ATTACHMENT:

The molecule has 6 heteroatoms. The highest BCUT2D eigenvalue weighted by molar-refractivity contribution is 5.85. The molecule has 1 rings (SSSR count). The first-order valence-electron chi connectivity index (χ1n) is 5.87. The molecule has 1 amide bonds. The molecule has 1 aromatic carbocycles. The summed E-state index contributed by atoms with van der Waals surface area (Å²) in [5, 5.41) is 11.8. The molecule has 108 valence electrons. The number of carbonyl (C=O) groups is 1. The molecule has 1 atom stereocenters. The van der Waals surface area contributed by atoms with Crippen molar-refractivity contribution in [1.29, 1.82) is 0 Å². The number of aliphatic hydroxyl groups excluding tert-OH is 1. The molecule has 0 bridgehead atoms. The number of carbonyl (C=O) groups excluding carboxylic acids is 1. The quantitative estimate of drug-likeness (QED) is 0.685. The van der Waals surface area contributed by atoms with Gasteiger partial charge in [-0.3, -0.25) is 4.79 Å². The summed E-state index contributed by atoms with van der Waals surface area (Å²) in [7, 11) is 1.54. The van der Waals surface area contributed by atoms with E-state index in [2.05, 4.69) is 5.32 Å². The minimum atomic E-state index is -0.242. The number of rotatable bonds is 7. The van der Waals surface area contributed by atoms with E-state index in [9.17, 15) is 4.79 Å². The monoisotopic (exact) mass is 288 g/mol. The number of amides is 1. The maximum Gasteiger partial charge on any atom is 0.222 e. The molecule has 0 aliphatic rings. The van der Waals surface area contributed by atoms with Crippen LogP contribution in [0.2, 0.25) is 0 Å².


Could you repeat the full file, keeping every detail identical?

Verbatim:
The molecule has 6 heteroatoms. The highest BCUT2D eigenvalue weighted by molar-refractivity contribution is 5.85. The molecule has 1 rings (SSSR count). The first-order valence-electron chi connectivity index (χ1n) is 5.87. The molecule has 1 amide bonds. The molecule has 1 aromatic carbocycles. The summed E-state index contributed by atoms with van der Waals surface area (Å²) in [5, 5.41) is 11.8. The molecule has 108 valence electrons. The number of carbonyl (C=O) groups is 1. The molecule has 1 atom stereocenters. The van der Waals surface area contributed by atoms with Crippen molar-refractivity contribution in [1.29, 1.82) is 0 Å². The number of aliphatic hydroxyl groups excluding tert-OH is 1. The molecule has 0 bridgehead atoms. The number of carbonyl (C=O) groups excluding carboxylic acids is 1. The quantitative estimate of drug-likeness (QED) is 0.685. The van der Waals surface area contributed by atoms with Gasteiger partial charge in [-0.3, -0.25) is 4.79 Å². The summed E-state index contributed by atoms with van der Waals surface area (Å²) in [7, 11) is 1.54. The van der Waals surface area contributed by atoms with E-state index in [2.05, 4.69) is 5.32 Å². The minimum atomic E-state index is -0.242. The number of rotatable bonds is 7. The van der Waals surface area contributed by atoms with E-state index in [9.17, 15) is 4.79 Å². The monoisotopic (exact) mass is 288 g/mol. The number of amides is 1. The maximum Gasteiger partial charge on any atom is 0.222 e. The molecule has 0 aliphatic rings. The van der Waals surface area contributed by atoms with Crippen LogP contribution in [0.2, 0.25) is 0 Å².